Jan. 4. 2012
The first steps I took in 2012 were up a steep hill off of Bay Shore Drive in Door County.
That’s better than starting the year by going downhill.
The Northern Wisconsin wind slapped my face around like a pimp as I took a gentle curve to the Church Hill Inn in Sister Bay. I was heading to Ephraim. I felt old. I had booked myself into the frilly bed and breakfast because it was walking distance from the Sister Bay Bowl and supper club.
I love the concept of a supper club and bowling alley in one space. I love going to a summer destination in the dead of winter.
And the fact that Whiskey Ditch was playing for free sealed the deal.
What a great name for a band.
The Green Bay band played almost all their songs in John Mellencamp rock style, with the drummer constantly riffing the backbeat of “The Authority Song.” It didn’t matter if it was John Fogerty’s “Fortunate Son” or Ian Hunter’s “Once Bitten, Twice Shy” all the tunes had gnarly four wheel drive. I never thought I’d hear John Denver’s “Leavin’ on a Jet Plane” sound like “The Authority Song,” but Whiskey Ditch pulled it off.
I did not want to motor around Door County on New Year’s Eve with Illinois plates, so the Church Hill Inn was the closest bet to stay away from local authorities.
The Stella Maris Parish church is across the street from the Church Hill Inn, so I definitely was on higher ground.
The pleasantly rotund innkeeper is English. The warm English pub area and parlor is decorated with Winston Churchill portraits, and bric-a-brac such as Churchill tea cup. It was all kind of stuffy, and to make things worse I was booked into a room called “Victorian Times.”
I noticed a framed autographed picture of John Cleese from the hit British hotel sitcom “Fawlty Towers” in the hallway. The innkeeper told me that he had been accused of being “grumpy” so someone gave him the portrait as a gift.
I’m sure I was the only single person at the Church Hill Inn on New Year’s Eve.
Too bad. Wikipedia told me that for every 100 Sister Bay females ae 18 and over there were 69 males.
The grumpy innkeeper rolled out a very nice spread with complimentary snacks and drinks between 4 and 6 p.m. I was writing in my room but snuck out for a ham sandwich and celery sticks.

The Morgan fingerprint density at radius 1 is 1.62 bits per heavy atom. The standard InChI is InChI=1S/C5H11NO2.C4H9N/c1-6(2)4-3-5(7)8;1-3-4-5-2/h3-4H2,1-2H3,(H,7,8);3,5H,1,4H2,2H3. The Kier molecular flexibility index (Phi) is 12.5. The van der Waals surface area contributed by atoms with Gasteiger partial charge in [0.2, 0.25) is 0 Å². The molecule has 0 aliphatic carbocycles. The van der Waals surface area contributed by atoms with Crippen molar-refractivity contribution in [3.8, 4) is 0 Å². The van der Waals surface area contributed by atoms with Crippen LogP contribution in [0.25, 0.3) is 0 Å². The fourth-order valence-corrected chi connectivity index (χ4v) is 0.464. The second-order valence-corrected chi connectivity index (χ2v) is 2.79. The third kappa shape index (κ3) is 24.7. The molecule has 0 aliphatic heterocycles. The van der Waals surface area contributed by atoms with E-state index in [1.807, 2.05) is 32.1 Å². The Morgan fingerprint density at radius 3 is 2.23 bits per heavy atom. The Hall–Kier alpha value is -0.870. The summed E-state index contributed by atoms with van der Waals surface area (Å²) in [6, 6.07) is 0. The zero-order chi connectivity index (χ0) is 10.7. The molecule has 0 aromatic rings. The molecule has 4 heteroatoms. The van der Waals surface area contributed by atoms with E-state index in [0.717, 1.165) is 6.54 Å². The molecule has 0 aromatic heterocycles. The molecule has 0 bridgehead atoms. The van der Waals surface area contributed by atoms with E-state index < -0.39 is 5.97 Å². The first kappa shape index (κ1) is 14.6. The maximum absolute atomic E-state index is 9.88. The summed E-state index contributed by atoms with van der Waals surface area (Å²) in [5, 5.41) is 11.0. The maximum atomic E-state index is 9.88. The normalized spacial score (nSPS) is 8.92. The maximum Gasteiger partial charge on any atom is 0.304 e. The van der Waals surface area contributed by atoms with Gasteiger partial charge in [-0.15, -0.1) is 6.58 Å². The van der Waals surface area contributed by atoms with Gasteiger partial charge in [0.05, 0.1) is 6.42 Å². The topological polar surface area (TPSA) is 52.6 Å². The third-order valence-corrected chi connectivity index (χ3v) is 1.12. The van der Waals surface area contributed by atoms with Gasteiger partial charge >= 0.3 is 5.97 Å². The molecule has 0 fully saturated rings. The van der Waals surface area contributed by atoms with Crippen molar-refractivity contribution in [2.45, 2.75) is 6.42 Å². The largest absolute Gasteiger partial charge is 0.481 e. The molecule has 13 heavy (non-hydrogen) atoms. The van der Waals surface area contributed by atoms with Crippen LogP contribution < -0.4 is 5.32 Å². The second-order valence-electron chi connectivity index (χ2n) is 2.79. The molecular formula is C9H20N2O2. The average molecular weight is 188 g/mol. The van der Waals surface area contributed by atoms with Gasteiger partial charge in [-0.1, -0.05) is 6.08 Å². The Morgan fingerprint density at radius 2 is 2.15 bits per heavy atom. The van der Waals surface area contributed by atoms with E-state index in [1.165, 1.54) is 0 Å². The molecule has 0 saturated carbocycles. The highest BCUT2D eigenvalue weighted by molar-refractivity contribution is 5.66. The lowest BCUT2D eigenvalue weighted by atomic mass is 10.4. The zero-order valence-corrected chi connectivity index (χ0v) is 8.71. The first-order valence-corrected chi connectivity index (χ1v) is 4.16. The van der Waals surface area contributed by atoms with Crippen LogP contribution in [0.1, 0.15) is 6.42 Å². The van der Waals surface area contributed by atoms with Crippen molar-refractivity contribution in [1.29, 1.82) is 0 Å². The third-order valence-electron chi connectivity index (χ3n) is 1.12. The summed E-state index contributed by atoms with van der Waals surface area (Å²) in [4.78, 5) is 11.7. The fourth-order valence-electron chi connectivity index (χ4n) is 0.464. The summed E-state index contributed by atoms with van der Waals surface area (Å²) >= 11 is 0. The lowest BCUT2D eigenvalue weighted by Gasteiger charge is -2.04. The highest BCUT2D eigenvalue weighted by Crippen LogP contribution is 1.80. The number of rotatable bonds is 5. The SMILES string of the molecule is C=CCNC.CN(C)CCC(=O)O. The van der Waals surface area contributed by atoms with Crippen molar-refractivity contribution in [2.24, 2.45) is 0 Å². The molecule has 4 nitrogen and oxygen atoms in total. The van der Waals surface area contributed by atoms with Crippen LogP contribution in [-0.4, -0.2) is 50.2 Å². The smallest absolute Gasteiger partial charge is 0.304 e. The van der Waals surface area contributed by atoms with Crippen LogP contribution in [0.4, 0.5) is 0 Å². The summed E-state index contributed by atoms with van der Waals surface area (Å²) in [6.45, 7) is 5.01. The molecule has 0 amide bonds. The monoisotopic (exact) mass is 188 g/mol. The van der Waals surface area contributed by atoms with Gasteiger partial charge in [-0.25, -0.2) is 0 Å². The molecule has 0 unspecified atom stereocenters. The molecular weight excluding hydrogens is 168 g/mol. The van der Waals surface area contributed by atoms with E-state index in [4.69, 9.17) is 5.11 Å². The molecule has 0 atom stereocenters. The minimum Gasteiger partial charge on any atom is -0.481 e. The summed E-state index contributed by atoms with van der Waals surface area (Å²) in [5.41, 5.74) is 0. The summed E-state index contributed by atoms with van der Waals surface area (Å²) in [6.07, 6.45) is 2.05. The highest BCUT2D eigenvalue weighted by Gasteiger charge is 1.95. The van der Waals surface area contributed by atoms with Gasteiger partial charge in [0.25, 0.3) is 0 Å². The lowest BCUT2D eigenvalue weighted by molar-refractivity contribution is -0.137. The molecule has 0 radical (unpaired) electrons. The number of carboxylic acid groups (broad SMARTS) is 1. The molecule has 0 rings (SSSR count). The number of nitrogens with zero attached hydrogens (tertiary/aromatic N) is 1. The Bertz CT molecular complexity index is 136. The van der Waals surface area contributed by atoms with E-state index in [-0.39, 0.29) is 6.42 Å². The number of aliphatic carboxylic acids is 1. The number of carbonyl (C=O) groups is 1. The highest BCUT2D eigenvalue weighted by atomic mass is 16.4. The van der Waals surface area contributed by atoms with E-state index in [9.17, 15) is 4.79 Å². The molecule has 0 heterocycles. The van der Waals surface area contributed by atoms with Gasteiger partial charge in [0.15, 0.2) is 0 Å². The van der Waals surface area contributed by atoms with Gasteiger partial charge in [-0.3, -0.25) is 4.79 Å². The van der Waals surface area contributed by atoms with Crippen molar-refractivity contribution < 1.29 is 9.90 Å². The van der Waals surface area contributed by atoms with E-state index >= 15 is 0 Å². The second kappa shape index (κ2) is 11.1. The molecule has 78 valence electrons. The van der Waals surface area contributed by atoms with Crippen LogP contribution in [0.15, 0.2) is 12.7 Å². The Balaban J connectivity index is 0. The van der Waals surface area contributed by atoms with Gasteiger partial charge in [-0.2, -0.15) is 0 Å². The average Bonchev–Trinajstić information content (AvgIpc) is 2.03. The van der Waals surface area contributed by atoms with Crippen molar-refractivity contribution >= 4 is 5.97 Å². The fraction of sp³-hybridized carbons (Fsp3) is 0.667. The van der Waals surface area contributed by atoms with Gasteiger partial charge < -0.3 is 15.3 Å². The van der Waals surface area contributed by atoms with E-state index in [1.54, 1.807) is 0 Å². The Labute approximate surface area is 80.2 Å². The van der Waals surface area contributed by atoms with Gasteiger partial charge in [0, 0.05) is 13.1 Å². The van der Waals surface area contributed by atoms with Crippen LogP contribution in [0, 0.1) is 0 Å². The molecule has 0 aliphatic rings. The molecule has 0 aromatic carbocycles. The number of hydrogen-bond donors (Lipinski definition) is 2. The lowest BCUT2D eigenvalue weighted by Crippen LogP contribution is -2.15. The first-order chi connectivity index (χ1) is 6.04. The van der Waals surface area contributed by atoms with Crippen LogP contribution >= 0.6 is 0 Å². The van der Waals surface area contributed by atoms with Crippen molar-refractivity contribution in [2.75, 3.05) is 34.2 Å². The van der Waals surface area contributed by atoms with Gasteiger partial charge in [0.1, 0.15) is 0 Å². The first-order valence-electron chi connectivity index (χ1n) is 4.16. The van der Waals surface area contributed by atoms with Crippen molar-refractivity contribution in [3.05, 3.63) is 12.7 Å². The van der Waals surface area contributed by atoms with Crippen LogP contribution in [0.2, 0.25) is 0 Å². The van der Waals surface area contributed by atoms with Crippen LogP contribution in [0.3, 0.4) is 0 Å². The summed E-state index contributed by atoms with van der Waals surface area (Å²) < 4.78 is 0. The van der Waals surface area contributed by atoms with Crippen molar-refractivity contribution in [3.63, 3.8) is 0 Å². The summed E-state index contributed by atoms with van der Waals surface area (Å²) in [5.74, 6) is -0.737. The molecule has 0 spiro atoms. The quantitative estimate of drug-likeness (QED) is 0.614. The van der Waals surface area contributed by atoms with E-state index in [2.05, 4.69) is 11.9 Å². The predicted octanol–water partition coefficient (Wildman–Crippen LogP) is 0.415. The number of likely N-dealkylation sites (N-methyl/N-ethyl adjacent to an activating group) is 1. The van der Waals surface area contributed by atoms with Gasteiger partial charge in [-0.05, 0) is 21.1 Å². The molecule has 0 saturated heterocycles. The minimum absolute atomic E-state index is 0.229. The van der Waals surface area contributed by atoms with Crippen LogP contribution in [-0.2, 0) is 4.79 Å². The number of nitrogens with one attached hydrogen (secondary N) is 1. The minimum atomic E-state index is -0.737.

About a dozen people had gathered in the sitting area outside of “Victorian Times.” The men had white beards and the women wore nice dresses and fancy pearls. They were drinking red wine and eating cheese and crackers near a fireplace. The men would have been smoking pipes had it been permitted. I returned to my room and turned up the latest CD by Bahamas.
And that is how my year went down……….
………..Winston Churchill. Victorian Times. Whiskey Ditch.
It sounds like a trifecta at Arlington Park—or Churchill Downs.
It wasn’t the worst of years, and it never is as long as you have your health. But December was a particularly ornery month with disconnects, layoffs of friends and the noise at my Mom’s 90th birthday party at Hugo’s Frog Bar in Naperville (just kidding sort of Mom.). So it was okay that I would find myself alone around 1 a.m. Jan. 1 trudging up a hill to a church in a town of 880 people. I had wanted to get away, be alone and give myself time to think.
I looked up Churchill stuff at the bed and breakfast. There are many good quotes about booze and war, but my favorite is:
“We make a living by what we get, but we make a life by what we give.”
That only happens by moving forward.